Zlatko Ćosić, Un-Pollute, 2017
3 minutes

Un-Pollute is a short video that entices us with the possibility of reversing humanmade damage to the planet. A smokestack consumes a plume of vapor, silhouetted against a pale gray sky. The video manifests our desire to un-pollute via images of humanmade machines that inhale humanmade pollution, allowing us to produce and consume energy and its products without interference. At times, it appears as if the final plume of toxins will be reabsorbed by the smokestack, but more smoke reconstitutes as if from thin air.

Visualizing the Anthropocene: Aesthetics and Politics
Online discussion with T.J. Demos, Toby Lee, Sasha Litvintseva, Susana de Sousa Dias, and Lukas Brasiskis
Thursday, October 1, 2020 at 1pm EST

We have entered a new geological epoch, when human impact has damaged the Earth’s biological systems to the point that mass extinction, of human and nonhuman life, is now a real possibility. Anthropocene is the name given by scientists to this time marked by human intervention primarily characteristic of the burning of fossil fuels, carrying out nuclear tests. and extracting resources of all sorts. Although the epoch of Anthropocene is only 300 years old, its effects extend across locations as well as acquire varying capitalogenic dimensions. Many moving image artists have recently attempted to visualize this ecological crisis—its causes and effects. Their task however has proved to be complicated, as T.J. Demos and Nicholas Mirzoeff, among others, have pointed out. The causes and effects across the planet are very uneven, requiring critical thought to decolonize the Anthropocene discourse itself and, subsequently, rethink artistic strategies. 

In this discussion with art historian T.J. Demos and moving-image artists Toby Lee, Sasha Litvintseva, and Susana de Sousa Dias, we will talk about the films screened so far as part of Ecology After Nature, and ask: What can art do about the Anthropocene? How can films approach industrial and extractive pasts and presents? How do they avoid the temptation to beautify the ecological disaster as past sublime representations have done? How to represent climate change inseparably from social and climate justice?—among other questions and themes moderated by Lukas Brasiskis.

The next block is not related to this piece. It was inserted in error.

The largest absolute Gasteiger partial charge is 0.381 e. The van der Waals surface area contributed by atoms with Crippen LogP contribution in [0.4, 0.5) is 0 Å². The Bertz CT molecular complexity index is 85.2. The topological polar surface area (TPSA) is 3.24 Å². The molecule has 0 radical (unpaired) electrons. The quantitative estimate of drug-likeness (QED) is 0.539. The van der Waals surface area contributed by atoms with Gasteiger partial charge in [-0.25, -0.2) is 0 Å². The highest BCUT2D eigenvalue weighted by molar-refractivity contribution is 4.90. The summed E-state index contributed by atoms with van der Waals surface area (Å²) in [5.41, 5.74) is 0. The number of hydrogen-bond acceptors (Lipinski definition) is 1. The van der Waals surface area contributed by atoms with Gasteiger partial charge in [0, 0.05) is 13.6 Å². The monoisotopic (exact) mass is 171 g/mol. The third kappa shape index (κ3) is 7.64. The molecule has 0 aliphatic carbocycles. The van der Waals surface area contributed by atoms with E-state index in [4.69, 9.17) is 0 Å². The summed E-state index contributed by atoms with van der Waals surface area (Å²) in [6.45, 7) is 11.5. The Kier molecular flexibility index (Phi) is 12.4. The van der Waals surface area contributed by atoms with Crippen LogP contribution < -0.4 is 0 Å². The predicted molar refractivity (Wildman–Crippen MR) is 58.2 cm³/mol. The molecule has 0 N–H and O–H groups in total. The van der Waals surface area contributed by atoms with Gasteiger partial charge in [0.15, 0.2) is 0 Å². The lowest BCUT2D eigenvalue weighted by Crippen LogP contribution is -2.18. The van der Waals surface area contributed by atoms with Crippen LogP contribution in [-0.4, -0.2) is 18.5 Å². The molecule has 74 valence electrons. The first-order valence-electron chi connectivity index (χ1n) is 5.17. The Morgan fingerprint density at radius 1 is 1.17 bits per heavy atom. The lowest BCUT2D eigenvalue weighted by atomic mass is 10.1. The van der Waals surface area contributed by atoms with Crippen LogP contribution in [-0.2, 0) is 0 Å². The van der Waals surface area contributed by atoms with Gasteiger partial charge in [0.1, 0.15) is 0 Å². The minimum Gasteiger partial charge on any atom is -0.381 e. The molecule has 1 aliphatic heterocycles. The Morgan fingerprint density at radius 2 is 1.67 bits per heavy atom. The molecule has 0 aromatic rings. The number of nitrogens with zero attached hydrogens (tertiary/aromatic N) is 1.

The discussion will be livestreamed on this page, with audience Q&A via chat.

 

About the program
Ecology After Nature: Industries, Communities and Environmental Memory is an online series of film programs and discussions that places reflections on administrative, instrumental, and extractive treatments of nature at its forefront, and exposes various angles of interconnection between the natural and the human-made. 

 

Programmed by Lukas Brasiskis, the series will present a selection of 22 artists’ films and videos to be screened on e-flux Video & Film in six thematic parts. From extractive industries, forgotten remnants of war machines, and polluting warehouses of cryptomining to misinterpreted birds, misheard earth strata, and vibrant landfills, the artists featured in this series highlight a non-essentialist view of the manifold forms that the natural takes in today's world. The screenings will be accompanied by two online discussions (on October 1 and November 5) with some of the participating artists and invited guests, including T.J. Demos and media and culture scholar Heather Davis, inquiring how the infrastructural, the elemental, and the communal could be reassessed through moving images, with a focus on the social and political particularities of environmental issues.

Ecology After Nature runs from August 14 through November 8, 2020. Launching today, and screening for the next two weeks, are the four films in Part Two: War Machines and Environmental Memories. Subsequent parts will follow bi-weekly, with new films screened every other Sunday. Screenings and discussions will be published on the series’ platform on e-flux Video & Film.

For more information, contact program [​at​] e-flux.com.